Jagadish Patil explains, there are some cases where patients have been brought to the hospital and the doctor has declared them brought dead. But there is no record of the number as it declared by the hospital doctor. They are not recorded in one place.
Looking at the traffic in Bangalore, the state government in the last budget had proposed to introduce air ambulance service to cater to the elite and place Bangalore better on the aviation and medical tourism maps. However, beating the traffic and reaching the helipads, and budget to buy helicopters / aircrafts and equip them with all facilities, providing adequate helipads and airstrips – play a vital role in the process.
Explaining the case of head injuries in case of accidents, Dr V L Sateesh, Medical Superintendent of NIMHANS says that it is a misconception that incase of all head injuries the patient should be brought to NIMHANS only. There are other well-trained neurosurgeons in Bangalore, practicing in government and private hospitals. Instead of wasting the crucial Golden Hour in traffic jams, the patient should be taken to the nearest hospital first and given basic treatment. After this, based on the requirement the patient can be brought to NIMHANS. Time is crucial, he adds.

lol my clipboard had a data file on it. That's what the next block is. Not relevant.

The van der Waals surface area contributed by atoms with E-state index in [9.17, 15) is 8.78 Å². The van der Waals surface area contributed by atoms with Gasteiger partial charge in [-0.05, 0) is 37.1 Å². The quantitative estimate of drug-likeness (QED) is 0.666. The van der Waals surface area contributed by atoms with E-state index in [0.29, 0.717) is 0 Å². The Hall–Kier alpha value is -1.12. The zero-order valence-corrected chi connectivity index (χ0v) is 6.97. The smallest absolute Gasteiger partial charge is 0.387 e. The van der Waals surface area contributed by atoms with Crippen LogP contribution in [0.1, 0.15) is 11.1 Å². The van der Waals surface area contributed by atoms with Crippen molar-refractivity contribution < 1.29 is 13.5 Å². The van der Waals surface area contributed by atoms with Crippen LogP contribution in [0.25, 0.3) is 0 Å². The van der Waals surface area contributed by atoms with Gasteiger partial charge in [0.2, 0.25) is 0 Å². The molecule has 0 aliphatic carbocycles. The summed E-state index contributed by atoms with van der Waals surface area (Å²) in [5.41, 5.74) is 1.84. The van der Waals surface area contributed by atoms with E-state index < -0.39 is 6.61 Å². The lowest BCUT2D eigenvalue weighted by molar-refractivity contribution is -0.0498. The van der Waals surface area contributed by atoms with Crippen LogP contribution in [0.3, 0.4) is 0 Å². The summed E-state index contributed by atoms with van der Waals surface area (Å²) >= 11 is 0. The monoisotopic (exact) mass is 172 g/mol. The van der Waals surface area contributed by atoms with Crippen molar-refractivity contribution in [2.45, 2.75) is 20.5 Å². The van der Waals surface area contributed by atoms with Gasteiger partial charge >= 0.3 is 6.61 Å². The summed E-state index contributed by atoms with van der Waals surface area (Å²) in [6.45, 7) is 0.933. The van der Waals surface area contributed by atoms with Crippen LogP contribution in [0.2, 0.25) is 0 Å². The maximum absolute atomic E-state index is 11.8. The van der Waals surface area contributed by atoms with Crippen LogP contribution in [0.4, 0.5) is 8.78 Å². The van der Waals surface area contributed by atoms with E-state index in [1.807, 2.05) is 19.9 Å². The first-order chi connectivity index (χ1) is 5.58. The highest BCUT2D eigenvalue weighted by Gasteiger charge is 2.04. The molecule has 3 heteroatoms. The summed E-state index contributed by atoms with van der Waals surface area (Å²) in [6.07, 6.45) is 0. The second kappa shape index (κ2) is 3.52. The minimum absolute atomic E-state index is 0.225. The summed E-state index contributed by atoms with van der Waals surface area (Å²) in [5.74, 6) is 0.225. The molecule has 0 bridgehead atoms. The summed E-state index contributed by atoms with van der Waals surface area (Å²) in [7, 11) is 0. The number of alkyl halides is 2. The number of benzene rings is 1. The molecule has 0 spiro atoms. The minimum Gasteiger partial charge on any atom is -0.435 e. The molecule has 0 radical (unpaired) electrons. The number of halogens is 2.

Where to complain if you are charged extra?
Reacting to the cost and service of ambulances, Madan Gopal says that all hospitals and ambulances should function as per the prescribed medical norms. If people find any violations they should bring it to the notice of the Health Department. They should email their grievances to firstname.lastname@example.org, with all details, including name of the ambulance service, vehicle number, driver’s name, time of calling, place of pick up, which hospital the ambulance was taken to and how much was charged. And if possible, the name of the doctor. The complainant should furnish his/her details – name, contact number and address. Action will be taken against the erring driver and the hospital.
They can even call up 080- 22255324 to the office of the Principal Secretary, Health Department, Government of Karnataka.
What is the cost of an ambulance?
Jagadish says, there are two types of ambulances- advanced life support (ALS) system ambulance and basic life support (BLS) system ambulance. An ALS costs around Rs 20 lakh each while a BLS ranges from Rs 15-16 lakh.
A BLS ambulance has all medical instruments, all medicines and apparatus. While an ALS apart from having all basics, also has a ventilator and defibrillator.
As per the medical norms, an ambulance should have a resuscitation instrument, ventilator, oxygen cylinder, IV fluids and a stretcher. There should also be a doctor, a nurse and a medical attendant, apart from the driver.
The 108 ambulances are run for the state government. They are funded under public private partnership. The salaries to the employees are paid by the GVK- EMRI. It follows the rules of the state government health department in its operations.